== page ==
14. Courcelle, B.: The expression of graph properties and graph transformations in monadic second-order logic. In: Rozenberg, G. (ed.) Handbook of graph grammars and computing by graph transformations. Foundations, Ch. 5, vol. 1, pp. 313–400. World Scientific, Singapore (1997)CrossRefGoogle Scholar
  15. Ebbinghaus, H.D., Flum, J.: Finite Model Theory. Perspectives in Mathematical Logic. Springer, Heidelberg (1995)zbMATHGoogle Scholar
  16. Ehrenfeucht, A.: An application of games to the completeness problem for formalized theories. Fundamenta Mathematicae 49, 129–141 (1961)MathSciNetzbMATHGoogle Scholar
  17. Fagin, R.: Generalized first-order spectra and polynomial time recognizable sets. American Math. Society Proc. 7, 27–41 (1974)MathSciNetzbMATHGoogle Scholar
  18. Feferman, S.: Some recent work of Ehrenfeucht and Fraïssé. In: Proceedings of the Summer Institute of Symbolic Logic, Ithaca, pp. 201–209 (1957)Google Scholar
  19. Feferman, S., Vaught, R.: The first order properties of algebraic systems. Fundamenta Mathematicae 47, 57–103 (1959)MathSciNetzbMATHGoogle Scholar
  20. Garey, M.G., Johnson, D.S.: Computers and Intractability. Mathematical Series. W.H. Freeman and Company, New York (1979)zbMATHGoogle Scholar
  21. Giakoumakis, V., Roussel, F., Thuillier, H.: On P4-tidy graphs. Discrete Mathematics and Theoretical Computer Science 1, 17–41 (1997)MathSciNetzbMATHGoogle Scholar
  22. Gurevich, Y.: Modest theory of short chains. I. Journal of Symbolic Logic 44, 481–490 (1979)MathSciNetCrossRefzbMATHGoogle Scholar
  23. Gurevich, Y.: Monadic second order theories. In: Model-Theoretic Logics, Perspectives in Mathematical Logic, Ch. 14. Springer, Heidelberg (1985)Google Scholar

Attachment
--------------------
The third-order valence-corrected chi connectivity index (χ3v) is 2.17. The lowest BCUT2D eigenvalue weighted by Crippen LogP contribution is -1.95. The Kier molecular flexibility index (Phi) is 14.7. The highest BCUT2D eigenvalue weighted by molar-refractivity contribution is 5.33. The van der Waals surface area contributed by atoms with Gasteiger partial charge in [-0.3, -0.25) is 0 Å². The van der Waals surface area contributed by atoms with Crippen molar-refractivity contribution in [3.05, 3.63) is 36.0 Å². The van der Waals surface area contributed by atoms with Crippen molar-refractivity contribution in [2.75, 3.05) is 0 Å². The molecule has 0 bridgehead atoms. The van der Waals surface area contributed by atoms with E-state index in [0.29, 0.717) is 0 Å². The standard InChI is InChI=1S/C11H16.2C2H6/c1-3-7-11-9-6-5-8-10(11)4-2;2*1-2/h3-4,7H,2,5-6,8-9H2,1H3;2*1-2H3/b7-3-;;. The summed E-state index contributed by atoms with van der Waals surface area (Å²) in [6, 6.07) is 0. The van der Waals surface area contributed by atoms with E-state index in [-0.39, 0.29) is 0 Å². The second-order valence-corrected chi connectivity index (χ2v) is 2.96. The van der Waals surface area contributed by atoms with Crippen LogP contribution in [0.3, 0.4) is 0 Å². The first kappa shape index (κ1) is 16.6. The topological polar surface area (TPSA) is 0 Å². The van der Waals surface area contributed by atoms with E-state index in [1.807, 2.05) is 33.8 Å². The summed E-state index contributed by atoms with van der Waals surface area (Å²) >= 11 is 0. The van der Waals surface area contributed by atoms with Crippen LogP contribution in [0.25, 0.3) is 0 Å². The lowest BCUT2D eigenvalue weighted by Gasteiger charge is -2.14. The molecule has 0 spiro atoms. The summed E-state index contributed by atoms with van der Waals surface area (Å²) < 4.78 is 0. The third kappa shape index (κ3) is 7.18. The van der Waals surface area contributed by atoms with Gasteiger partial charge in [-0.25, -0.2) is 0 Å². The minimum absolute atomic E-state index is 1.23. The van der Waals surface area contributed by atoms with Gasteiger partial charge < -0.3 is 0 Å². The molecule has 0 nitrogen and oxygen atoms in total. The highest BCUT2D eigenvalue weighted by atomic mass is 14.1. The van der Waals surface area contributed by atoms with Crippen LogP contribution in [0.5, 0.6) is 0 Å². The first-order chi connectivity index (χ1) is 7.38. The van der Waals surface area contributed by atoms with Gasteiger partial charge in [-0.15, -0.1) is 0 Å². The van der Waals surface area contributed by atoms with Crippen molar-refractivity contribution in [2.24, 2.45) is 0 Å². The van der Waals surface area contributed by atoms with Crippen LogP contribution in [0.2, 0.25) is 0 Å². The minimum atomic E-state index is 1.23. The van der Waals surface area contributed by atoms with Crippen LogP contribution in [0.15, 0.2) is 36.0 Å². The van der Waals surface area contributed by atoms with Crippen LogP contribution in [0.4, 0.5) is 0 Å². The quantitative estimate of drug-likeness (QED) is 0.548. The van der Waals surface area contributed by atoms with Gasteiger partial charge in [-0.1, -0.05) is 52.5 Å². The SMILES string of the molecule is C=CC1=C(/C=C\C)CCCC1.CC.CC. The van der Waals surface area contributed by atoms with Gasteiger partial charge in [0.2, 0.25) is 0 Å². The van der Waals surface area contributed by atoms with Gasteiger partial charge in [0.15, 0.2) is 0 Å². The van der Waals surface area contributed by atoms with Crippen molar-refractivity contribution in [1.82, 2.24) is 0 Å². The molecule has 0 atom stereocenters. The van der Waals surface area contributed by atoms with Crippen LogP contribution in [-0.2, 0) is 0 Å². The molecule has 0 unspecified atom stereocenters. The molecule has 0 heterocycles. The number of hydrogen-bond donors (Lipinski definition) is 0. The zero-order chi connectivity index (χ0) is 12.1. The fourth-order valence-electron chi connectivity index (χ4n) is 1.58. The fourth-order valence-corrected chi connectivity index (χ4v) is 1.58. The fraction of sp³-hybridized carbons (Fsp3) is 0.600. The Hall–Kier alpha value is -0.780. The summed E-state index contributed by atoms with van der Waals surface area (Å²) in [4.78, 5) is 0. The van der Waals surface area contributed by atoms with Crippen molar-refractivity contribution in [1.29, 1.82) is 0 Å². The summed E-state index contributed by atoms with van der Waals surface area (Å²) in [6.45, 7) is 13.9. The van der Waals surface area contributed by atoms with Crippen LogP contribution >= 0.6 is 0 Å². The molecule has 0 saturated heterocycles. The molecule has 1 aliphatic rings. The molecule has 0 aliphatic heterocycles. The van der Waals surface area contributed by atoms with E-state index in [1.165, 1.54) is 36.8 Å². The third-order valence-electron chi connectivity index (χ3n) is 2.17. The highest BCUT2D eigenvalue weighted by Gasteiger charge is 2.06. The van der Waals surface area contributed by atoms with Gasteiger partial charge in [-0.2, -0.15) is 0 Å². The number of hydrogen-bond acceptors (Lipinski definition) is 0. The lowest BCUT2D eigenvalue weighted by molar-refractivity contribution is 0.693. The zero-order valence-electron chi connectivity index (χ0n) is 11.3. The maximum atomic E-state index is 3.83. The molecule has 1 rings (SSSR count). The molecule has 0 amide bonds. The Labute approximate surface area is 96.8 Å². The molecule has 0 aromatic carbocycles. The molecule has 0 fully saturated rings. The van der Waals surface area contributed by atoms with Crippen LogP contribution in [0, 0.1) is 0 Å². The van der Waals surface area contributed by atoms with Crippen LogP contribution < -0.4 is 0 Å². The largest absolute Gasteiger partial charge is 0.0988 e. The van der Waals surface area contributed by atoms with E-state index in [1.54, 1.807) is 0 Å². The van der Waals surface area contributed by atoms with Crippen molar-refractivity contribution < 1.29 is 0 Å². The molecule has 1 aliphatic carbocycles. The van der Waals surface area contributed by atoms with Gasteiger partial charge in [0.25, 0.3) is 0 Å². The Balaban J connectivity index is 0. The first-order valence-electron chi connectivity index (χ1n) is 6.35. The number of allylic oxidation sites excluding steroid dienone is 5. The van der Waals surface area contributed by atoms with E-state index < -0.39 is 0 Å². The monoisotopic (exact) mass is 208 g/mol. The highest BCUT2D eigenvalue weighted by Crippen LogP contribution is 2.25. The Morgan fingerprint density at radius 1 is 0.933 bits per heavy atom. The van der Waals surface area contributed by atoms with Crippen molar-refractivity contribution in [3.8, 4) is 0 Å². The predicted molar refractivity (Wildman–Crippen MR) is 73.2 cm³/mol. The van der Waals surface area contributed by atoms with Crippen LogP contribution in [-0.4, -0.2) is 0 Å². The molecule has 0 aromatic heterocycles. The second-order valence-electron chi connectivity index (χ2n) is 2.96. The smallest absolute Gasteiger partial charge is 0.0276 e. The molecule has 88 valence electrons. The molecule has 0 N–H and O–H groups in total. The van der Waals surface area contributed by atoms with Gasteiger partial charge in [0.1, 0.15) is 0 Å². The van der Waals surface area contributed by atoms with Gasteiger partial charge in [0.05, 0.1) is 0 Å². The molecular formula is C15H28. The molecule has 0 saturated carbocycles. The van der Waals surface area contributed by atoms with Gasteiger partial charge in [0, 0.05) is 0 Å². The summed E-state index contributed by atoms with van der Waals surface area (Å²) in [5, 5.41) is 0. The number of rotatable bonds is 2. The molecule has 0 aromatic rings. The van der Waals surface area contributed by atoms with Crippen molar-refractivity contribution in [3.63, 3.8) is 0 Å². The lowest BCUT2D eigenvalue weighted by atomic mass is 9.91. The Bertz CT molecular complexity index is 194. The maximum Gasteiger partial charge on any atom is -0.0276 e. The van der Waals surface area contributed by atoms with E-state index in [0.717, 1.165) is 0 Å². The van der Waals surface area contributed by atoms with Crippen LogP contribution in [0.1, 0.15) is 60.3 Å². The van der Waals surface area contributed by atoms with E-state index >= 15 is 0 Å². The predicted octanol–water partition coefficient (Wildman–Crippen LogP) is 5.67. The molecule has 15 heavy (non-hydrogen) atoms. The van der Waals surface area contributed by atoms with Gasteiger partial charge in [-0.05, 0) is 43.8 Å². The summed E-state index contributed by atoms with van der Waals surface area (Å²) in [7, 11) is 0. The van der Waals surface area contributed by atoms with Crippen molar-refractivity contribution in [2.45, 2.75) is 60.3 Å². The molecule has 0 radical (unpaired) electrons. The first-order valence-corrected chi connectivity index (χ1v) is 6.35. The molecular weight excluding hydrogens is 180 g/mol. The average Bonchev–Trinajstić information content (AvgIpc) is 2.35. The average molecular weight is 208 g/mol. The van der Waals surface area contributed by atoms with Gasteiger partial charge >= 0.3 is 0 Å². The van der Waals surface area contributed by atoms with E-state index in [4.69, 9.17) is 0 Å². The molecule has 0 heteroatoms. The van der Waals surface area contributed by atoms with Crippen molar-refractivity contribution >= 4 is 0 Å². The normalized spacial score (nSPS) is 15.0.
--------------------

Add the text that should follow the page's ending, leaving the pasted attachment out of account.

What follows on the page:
24. Giakoumakis, V., Vanherpe, J.: On extended P 4-reducible and extended P4-sparse graphs. Theoret. Comput. Sci. 180, 269–286 (1997)MathSciNetCrossRefzbMATHGoogle Scholar
  25. Hoàng, C.: Doctoral thesis. McGill University, Montreal (1985)Google Scholar
  26. Jamison, B., Olariu, S.: P4-reducible graphs a class of tree representable graphs. Studies Appl. Math. 81, 79–87 (1989)MathSciNetCrossRefzbMATHGoogle Scholar
  27. Jamison, B., Olariu, S.: A linear-time recognition algorithm for P4-sparse graphs. SIAM J. Comput. 21, 381–406 (1992)MathSciNetCrossRefzbMATHGoogle Scholar
  28. Jamison, B., Olariu, S.: A unique tree representation for P4-sparse graphs. Discrete Appl. Math. 35, 115–129 (1992)MathSciNetCrossRefzbMATHGoogle Scholar
  29. Jamison, B., Olariu, S.: A linear-time algorithm to recognize P4-reducible graphs. Theoret. Comput. Sci. 145, 329–344 (1995)MathSciNetCrossRefzbMATHGoogle Scholar
  30. Jamison, B., Olariu, S.: Linear-time optimization algorithms for P4-sparse graphs. Discrete Appl. Math. 61, 155–175 (1995)MathSciNetCrossRefzbMATHGoogle Scholar
  31. Läuchli, H.: A decision procedure for the weak second order theory of linear order. In: Logic Colloquium 1966, pp. 189–197. North Holland, Amsterdam (1968)Google Scholar
  32. Lautemann, C.: CSL 1992. LNCS, vol. 702, pp. 327–339. Springer, Heidelberg (1993)zbMATHGoogle Scholar
  33. Papadimitriou, C.: Computational Complexity. Addison Wesley, Reading (1994)zbMATHGoogle Scholar
  34. Rotics, U.: Efficient Algorithms for Generally Intractable Graph Problems Restricted to Specific Classes of Graphs. PhD thesis, Technion- Israel Institute of Technology (1998)Google Scholar
  35. Shelah, S.: The monadic theory of order. Annals of Mathematics 102, 379–419 (1975)MathSciNetCrossRefzbMATHGoogle Scholar
  36. Spinrad, J.: P4 -trees and substitution decomposition. Discrete Appl. Math. 39, 263–291 (1992)MathSciNetCrossRefzbMATHGoogle Scholar
  37. Wanke, E.: k-NLC graphs and polynomial algorithms. Discrete Appl. Math. 54, 251–266 (1994)MathSciNetCrossRefzbMATHGoogle Scholar

Copyright information

© Springer-Verlag Berlin Heidelberg 1998

Authors and Affiliations

  • B. Courcelle
    • 1
  • J. A. Makowsky
    • 2
  • U. Rotics
    • 2
  1. 1.Laboratoire d’InformatiqueUniversité Bordeaux-ITalenceFrance
  2. 2.Department of Computer ScienceTechnion, Israel Institute of TechnologyHaifaIsrael

Personalised recommendations